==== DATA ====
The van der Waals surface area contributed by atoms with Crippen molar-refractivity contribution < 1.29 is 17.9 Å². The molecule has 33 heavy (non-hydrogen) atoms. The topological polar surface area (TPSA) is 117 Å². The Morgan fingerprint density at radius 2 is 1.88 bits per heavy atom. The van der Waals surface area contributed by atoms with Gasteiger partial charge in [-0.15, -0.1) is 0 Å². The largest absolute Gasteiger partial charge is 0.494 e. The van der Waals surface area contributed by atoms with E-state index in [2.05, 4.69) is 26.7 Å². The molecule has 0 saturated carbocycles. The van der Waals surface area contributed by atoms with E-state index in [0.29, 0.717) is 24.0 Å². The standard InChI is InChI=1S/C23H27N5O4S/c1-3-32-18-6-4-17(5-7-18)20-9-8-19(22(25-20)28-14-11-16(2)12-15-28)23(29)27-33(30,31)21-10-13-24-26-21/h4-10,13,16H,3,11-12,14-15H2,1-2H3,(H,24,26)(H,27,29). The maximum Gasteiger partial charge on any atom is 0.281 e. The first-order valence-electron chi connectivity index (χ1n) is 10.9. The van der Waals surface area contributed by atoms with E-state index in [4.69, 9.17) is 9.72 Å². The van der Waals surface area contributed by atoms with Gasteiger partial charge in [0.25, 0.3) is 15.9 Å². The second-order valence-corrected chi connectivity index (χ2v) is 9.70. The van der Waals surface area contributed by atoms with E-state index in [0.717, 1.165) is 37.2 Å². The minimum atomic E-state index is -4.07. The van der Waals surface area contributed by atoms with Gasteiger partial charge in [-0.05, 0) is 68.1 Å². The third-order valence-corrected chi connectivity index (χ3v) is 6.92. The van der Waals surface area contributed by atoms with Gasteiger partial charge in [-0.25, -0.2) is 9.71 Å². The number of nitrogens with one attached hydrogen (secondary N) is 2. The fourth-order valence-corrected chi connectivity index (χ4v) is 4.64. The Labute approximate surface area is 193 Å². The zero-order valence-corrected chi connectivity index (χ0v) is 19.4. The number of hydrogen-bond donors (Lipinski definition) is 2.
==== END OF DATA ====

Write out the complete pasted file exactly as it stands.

The van der Waals surface area contributed by atoms with Crippen molar-refractivity contribution < 1.29 is 17.9 Å². The molecule has 33 heavy (non-hydrogen) atoms. The topological polar surface area (TPSA) is 117 Å². The Morgan fingerprint density at radius 2 is 1.88 bits per heavy atom. The van der Waals surface area contributed by atoms with Gasteiger partial charge in [-0.15, -0.1) is 0 Å². The largest absolute Gasteiger partial charge is 0.494 e. The van der Waals surface area contributed by atoms with E-state index in [2.05, 4.69) is 26.7 Å². The molecule has 0 saturated carbocycles. The van der Waals surface area contributed by atoms with E-state index in [0.29, 0.717) is 24.0 Å². The standard InChI is InChI=1S/C23H27N5O4S/c1-3-32-18-6-4-17(5-7-18)20-9-8-19(22(25-20)28-14-11-16(2)12-15-28)23(29)27-33(30,31)21-10-13-24-26-21/h4-10,13,16H,3,11-12,14-15H2,1-2H3,(H,24,26)(H,27,29). The maximum Gasteiger partial charge on any atom is 0.281 e. The first-order valence-electron chi connectivity index (χ1n) is 10.9. The van der Waals surface area contributed by atoms with E-state index in [4.69, 9.17) is 9.72 Å². The van der Waals surface area contributed by atoms with Gasteiger partial charge in [0.25, 0.3) is 15.9 Å². The second-order valence-corrected chi connectivity index (χ2v) is 9.70. The van der Waals surface area contributed by atoms with E-state index in [0.717, 1.165) is 37.2 Å². The minimum atomic E-state index is -4.07. The van der Waals surface area contributed by atoms with Gasteiger partial charge in [-0.05, 0) is 68.1 Å². The third-order valence-corrected chi connectivity index (χ3v) is 6.92. The van der Waals surface area contributed by atoms with Gasteiger partial charge in [-0.25, -0.2) is 9.71 Å². The number of nitrogens with one attached hydrogen (secondary N) is 2. The fourth-order valence-corrected chi connectivity index (χ4v) is 4.64. The Labute approximate surface area is 193 Å². The zero-order valence-corrected chi connectivity index (χ0v) is 19.4. The number of hydrogen-bond donors (Lipinski definition) is 2.